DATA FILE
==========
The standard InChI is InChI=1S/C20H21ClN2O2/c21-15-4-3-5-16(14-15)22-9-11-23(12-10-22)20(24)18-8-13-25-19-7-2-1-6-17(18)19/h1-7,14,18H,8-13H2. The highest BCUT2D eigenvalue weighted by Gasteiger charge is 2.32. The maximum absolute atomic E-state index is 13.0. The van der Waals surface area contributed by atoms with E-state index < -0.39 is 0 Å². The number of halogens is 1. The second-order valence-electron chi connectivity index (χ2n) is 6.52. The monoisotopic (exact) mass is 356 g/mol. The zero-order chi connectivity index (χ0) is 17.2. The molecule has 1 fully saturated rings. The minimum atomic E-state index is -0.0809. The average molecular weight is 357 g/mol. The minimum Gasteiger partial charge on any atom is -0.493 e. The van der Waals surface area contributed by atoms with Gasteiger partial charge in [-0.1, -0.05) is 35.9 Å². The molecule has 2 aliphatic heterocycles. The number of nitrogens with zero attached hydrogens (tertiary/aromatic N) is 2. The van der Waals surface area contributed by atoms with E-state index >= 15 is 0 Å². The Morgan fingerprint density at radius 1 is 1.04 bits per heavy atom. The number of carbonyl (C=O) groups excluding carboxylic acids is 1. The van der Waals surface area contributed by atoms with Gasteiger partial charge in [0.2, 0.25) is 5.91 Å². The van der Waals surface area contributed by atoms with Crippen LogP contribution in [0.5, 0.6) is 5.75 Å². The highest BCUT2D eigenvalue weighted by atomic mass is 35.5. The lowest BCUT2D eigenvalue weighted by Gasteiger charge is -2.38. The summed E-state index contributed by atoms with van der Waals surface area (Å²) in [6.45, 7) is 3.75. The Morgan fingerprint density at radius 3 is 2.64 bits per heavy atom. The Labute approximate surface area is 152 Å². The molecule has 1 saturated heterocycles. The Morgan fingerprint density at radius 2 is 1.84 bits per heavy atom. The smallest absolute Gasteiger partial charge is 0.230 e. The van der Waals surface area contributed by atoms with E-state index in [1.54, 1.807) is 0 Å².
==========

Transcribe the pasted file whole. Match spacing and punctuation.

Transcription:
The standard InChI is InChI=1S/C20H21ClN2O2/c21-15-4-3-5-16(14-15)22-9-11-23(12-10-22)20(24)18-8-13-25-19-7-2-1-6-17(18)19/h1-7,14,18H,8-13H2. The highest BCUT2D eigenvalue weighted by Gasteiger charge is 2.32. The maximum absolute atomic E-state index is 13.0. The van der Waals surface area contributed by atoms with E-state index < -0.39 is 0 Å². The number of halogens is 1. The second-order valence-electron chi connectivity index (χ2n) is 6.52. The monoisotopic (exact) mass is 356 g/mol. The zero-order chi connectivity index (χ0) is 17.2. The molecule has 1 fully saturated rings. The minimum atomic E-state index is -0.0809. The average molecular weight is 357 g/mol. The minimum Gasteiger partial charge on any atom is -0.493 e. The van der Waals surface area contributed by atoms with Gasteiger partial charge in [-0.1, -0.05) is 35.9 Å². The molecule has 2 aliphatic heterocycles. The number of nitrogens with zero attached hydrogens (tertiary/aromatic N) is 2. The van der Waals surface area contributed by atoms with E-state index >= 15 is 0 Å². The Morgan fingerprint density at radius 1 is 1.04 bits per heavy atom. The number of carbonyl (C=O) groups excluding carboxylic acids is 1. The van der Waals surface area contributed by atoms with Gasteiger partial charge in [0.2, 0.25) is 5.91 Å². The van der Waals surface area contributed by atoms with Crippen LogP contribution in [0.5, 0.6) is 5.75 Å². The highest BCUT2D eigenvalue weighted by atomic mass is 35.5. The lowest BCUT2D eigenvalue weighted by Gasteiger charge is -2.38. The summed E-state index contributed by atoms with van der Waals surface area (Å²) in [6.45, 7) is 3.75. The Morgan fingerprint density at radius 3 is 2.64 bits per heavy atom. The Labute approximate surface area is 152 Å². The molecule has 1 saturated heterocycles. The Morgan fingerprint density at radius 2 is 1.84 bits per heavy atom. The smallest absolute Gasteiger partial charge is 0.230 e. The van der Waals surface area contributed by atoms with E-state index in [1.54, 1.807) is 0 Å².